Benefit of Transferring ST-Segment-Elevation Myocardial Infarction Patients for Percutaneous Coronary Intervention Compared With Administration of Onsite Fibrinolytic Declines as Delays Increase.

Link to article at PubMed

Benefit of Transferring ST-Segment-Elevation Myocardial Infarction Patients for Percutaneous Coronary Intervention Compared With Administration of Onsite Fibrinolytic Declines as Delays Increase.

Circulation. 2011 Nov 7;

Authors: Pinto DS, Frederick PD, Chakrabarti AK, Kirtane AJ, Ullman E, Dejam A, Miller DP, Henry TD, Gibson CM,

Abstract
Background-Although randomized trials suggest that transfer for primary percutaneous coronary intervention (X-PCI) in ST-segment-elevation myocardial infarction is superior to onsite fibrinolytic therapy (O-FT), the generalizability of these findings to routine clinical practice is unclear because door-to-balloon (XDB) times are rapid in randomized trials but are frequently prolonged in practice. We hypothesized that delays resulting from transfer would reduce the survival advantage of X-PCI compared with O-FT.Methods and Results-ST-segment-elevation myocardial infarction patients enrolled in the National Registry of Myocardial Infarction (NRMI) within 12 hours of pain onset were identified. Propensity matching of patients treated with X-PCI and O-FT was performed, and the effect of PCI-related delay on in-hospital mortality was assessed. PCI-related delay was calculated by subtracting the XDB from the door-to-needle time in each matched pair. Conditional logistic regression adjusted for patient and hospital variables identified the XDB door-to-needle time at which no mortality advantage for X-PCI over O-FT was present. Eighty-one percent of X-PCI patients were matched (n=9506) to O-FT patients (n=9506). In the matched cohort, X-PCI was performed with delays >90 minutes in 68%. Multivariable analysis found no mortality advantage for X-PCI over O-FT when XDB door-to-needle time exceeded ?120 minutes.Conclusion-PCI-related delays are extensive among patients transferred for X-PCI and are associated with poorer outcomes. No differential excess in mortality was seen with X-PCI compared with O-FT even with long PCI-related delays, but as XDB door-to-needle time times increase, the mortality advantage for X-PCI over O-FT declines.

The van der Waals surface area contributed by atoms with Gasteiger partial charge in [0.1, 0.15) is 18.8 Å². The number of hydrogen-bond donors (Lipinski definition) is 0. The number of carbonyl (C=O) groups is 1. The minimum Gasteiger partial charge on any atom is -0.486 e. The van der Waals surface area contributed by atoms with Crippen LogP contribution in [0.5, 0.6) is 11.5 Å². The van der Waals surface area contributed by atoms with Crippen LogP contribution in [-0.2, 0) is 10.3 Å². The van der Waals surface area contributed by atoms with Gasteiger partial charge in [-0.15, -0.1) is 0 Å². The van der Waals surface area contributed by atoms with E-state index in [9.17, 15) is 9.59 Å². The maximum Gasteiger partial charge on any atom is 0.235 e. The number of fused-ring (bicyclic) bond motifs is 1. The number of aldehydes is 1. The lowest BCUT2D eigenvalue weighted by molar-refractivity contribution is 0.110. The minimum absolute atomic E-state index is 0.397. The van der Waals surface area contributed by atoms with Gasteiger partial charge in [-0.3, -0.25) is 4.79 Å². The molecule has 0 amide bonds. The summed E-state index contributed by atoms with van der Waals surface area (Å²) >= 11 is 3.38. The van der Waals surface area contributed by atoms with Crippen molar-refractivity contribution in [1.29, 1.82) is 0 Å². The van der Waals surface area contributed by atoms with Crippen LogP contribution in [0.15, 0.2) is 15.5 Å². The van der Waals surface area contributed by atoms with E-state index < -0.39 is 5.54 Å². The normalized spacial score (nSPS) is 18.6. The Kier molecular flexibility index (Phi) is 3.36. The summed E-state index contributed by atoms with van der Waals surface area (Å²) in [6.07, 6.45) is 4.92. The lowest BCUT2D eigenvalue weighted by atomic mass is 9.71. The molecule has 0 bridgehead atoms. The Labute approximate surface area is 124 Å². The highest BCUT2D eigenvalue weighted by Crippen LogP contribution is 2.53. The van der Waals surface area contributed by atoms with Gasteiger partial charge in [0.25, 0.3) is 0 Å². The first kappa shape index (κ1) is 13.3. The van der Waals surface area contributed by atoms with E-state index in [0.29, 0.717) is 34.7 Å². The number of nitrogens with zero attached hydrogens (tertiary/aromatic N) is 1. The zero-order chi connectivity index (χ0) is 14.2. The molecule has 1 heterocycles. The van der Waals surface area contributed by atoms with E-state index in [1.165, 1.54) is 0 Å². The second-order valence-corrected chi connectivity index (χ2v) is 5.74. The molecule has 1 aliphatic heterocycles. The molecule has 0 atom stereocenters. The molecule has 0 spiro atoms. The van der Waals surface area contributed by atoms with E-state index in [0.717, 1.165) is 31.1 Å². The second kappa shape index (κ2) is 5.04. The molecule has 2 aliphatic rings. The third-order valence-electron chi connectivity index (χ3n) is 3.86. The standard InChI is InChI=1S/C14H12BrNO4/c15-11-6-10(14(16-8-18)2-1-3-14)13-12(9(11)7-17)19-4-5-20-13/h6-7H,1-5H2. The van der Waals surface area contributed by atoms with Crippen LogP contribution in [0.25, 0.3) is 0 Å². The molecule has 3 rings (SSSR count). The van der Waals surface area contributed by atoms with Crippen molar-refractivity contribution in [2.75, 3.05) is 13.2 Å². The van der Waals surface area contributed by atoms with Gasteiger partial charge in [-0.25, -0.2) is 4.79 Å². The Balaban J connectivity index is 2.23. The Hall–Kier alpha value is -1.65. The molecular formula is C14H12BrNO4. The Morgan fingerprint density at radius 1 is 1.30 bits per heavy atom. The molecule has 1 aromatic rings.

PMID: 22064592 [PubMed - as supplied by publisher]

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